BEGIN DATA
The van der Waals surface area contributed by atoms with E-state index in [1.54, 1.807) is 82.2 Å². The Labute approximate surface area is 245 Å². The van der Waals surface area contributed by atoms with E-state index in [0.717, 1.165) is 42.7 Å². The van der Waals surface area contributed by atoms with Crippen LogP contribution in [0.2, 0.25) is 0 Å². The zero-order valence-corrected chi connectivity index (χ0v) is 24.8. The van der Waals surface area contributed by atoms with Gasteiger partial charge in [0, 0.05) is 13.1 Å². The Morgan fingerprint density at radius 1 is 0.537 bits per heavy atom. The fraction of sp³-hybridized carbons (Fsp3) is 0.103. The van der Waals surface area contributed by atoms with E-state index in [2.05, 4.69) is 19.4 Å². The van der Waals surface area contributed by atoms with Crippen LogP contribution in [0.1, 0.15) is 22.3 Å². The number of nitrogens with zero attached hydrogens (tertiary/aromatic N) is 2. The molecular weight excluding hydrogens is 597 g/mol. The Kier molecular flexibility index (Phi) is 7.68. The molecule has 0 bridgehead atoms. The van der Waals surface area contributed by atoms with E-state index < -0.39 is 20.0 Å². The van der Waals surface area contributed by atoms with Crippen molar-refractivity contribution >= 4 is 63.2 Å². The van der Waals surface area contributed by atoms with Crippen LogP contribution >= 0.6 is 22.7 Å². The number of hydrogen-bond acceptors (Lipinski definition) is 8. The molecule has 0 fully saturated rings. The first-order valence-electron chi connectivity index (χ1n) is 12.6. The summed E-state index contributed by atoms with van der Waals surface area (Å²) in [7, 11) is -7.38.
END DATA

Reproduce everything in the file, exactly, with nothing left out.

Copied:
The van der Waals surface area contributed by atoms with E-state index in [1.54, 1.807) is 82.2 Å². The Labute approximate surface area is 245 Å². The van der Waals surface area contributed by atoms with E-state index in [0.717, 1.165) is 42.7 Å². The van der Waals surface area contributed by atoms with Crippen LogP contribution in [0.2, 0.25) is 0 Å². The zero-order valence-corrected chi connectivity index (χ0v) is 24.8. The van der Waals surface area contributed by atoms with Gasteiger partial charge in [0, 0.05) is 13.1 Å². The Morgan fingerprint density at radius 1 is 0.537 bits per heavy atom. The fraction of sp³-hybridized carbons (Fsp3) is 0.103. The van der Waals surface area contributed by atoms with E-state index in [2.05, 4.69) is 19.4 Å². The van der Waals surface area contributed by atoms with Crippen LogP contribution in [0.1, 0.15) is 22.3 Å². The number of nitrogens with zero attached hydrogens (tertiary/aromatic N) is 2. The molecular weight excluding hydrogens is 597 g/mol. The Kier molecular flexibility index (Phi) is 7.68. The molecule has 0 bridgehead atoms. The van der Waals surface area contributed by atoms with E-state index < -0.39 is 20.0 Å². The van der Waals surface area contributed by atoms with Crippen molar-refractivity contribution >= 4 is 63.2 Å². The van der Waals surface area contributed by atoms with Crippen LogP contribution >= 0.6 is 22.7 Å². The number of hydrogen-bond acceptors (Lipinski definition) is 8. The molecule has 0 fully saturated rings. The first-order valence-electron chi connectivity index (χ1n) is 12.6. The summed E-state index contributed by atoms with van der Waals surface area (Å²) in [7, 11) is -7.38.